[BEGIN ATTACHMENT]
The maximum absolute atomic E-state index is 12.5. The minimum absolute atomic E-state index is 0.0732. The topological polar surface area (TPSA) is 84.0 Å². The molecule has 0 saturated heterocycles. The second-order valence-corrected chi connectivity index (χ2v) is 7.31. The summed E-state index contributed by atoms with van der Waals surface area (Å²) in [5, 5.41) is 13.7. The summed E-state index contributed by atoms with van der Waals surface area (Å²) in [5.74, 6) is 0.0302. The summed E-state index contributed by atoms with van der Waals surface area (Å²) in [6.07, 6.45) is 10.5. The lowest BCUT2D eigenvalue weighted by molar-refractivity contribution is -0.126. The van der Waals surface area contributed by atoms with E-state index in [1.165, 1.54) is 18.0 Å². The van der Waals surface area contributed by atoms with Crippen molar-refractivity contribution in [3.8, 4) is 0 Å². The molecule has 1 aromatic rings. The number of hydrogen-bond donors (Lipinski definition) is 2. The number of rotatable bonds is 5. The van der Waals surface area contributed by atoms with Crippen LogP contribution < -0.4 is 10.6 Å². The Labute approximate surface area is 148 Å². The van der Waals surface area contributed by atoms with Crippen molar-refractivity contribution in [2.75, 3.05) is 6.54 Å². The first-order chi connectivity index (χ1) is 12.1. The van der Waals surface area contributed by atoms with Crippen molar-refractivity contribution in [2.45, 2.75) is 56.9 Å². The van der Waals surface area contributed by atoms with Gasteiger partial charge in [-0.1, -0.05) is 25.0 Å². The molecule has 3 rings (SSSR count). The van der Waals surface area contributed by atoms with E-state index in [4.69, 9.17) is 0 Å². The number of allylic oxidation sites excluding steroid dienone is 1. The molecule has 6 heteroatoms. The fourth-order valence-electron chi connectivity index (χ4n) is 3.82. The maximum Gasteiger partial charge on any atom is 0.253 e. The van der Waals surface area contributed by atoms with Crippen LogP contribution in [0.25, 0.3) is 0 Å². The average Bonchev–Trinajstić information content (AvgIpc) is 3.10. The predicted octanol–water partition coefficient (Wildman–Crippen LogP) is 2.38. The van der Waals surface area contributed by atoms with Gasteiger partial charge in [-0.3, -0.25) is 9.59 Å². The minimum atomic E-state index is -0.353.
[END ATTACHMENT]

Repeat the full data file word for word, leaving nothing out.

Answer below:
The maximum absolute atomic E-state index is 12.5. The minimum absolute atomic E-state index is 0.0732. The topological polar surface area (TPSA) is 84.0 Å². The molecule has 0 saturated heterocycles. The second-order valence-corrected chi connectivity index (χ2v) is 7.31. The summed E-state index contributed by atoms with van der Waals surface area (Å²) in [5, 5.41) is 13.7. The summed E-state index contributed by atoms with van der Waals surface area (Å²) in [5.74, 6) is 0.0302. The summed E-state index contributed by atoms with van der Waals surface area (Å²) in [6.07, 6.45) is 10.5. The lowest BCUT2D eigenvalue weighted by molar-refractivity contribution is -0.126. The van der Waals surface area contributed by atoms with E-state index in [1.165, 1.54) is 18.0 Å². The van der Waals surface area contributed by atoms with Crippen molar-refractivity contribution in [3.8, 4) is 0 Å². The molecule has 1 aromatic rings. The number of hydrogen-bond donors (Lipinski definition) is 2. The number of rotatable bonds is 5. The van der Waals surface area contributed by atoms with Crippen LogP contribution < -0.4 is 10.6 Å². The Labute approximate surface area is 148 Å². The van der Waals surface area contributed by atoms with Crippen molar-refractivity contribution in [2.75, 3.05) is 6.54 Å². The first-order chi connectivity index (χ1) is 12.1. The van der Waals surface area contributed by atoms with Crippen molar-refractivity contribution in [2.45, 2.75) is 56.9 Å². The van der Waals surface area contributed by atoms with Gasteiger partial charge in [-0.1, -0.05) is 25.0 Å². The molecule has 3 rings (SSSR count). The van der Waals surface area contributed by atoms with E-state index in [4.69, 9.17) is 0 Å². The number of allylic oxidation sites excluding steroid dienone is 1. The molecule has 6 heteroatoms. The fourth-order valence-electron chi connectivity index (χ4n) is 3.82. The maximum Gasteiger partial charge on any atom is 0.253 e. The van der Waals surface area contributed by atoms with Crippen LogP contribution in [0.25, 0.3) is 0 Å². The average Bonchev–Trinajstić information content (AvgIpc) is 3.10. The predicted octanol–water partition coefficient (Wildman–Crippen LogP) is 2.38. The van der Waals surface area contributed by atoms with Gasteiger partial charge in [-0.3, -0.25) is 9.59 Å². The minimum atomic E-state index is -0.353.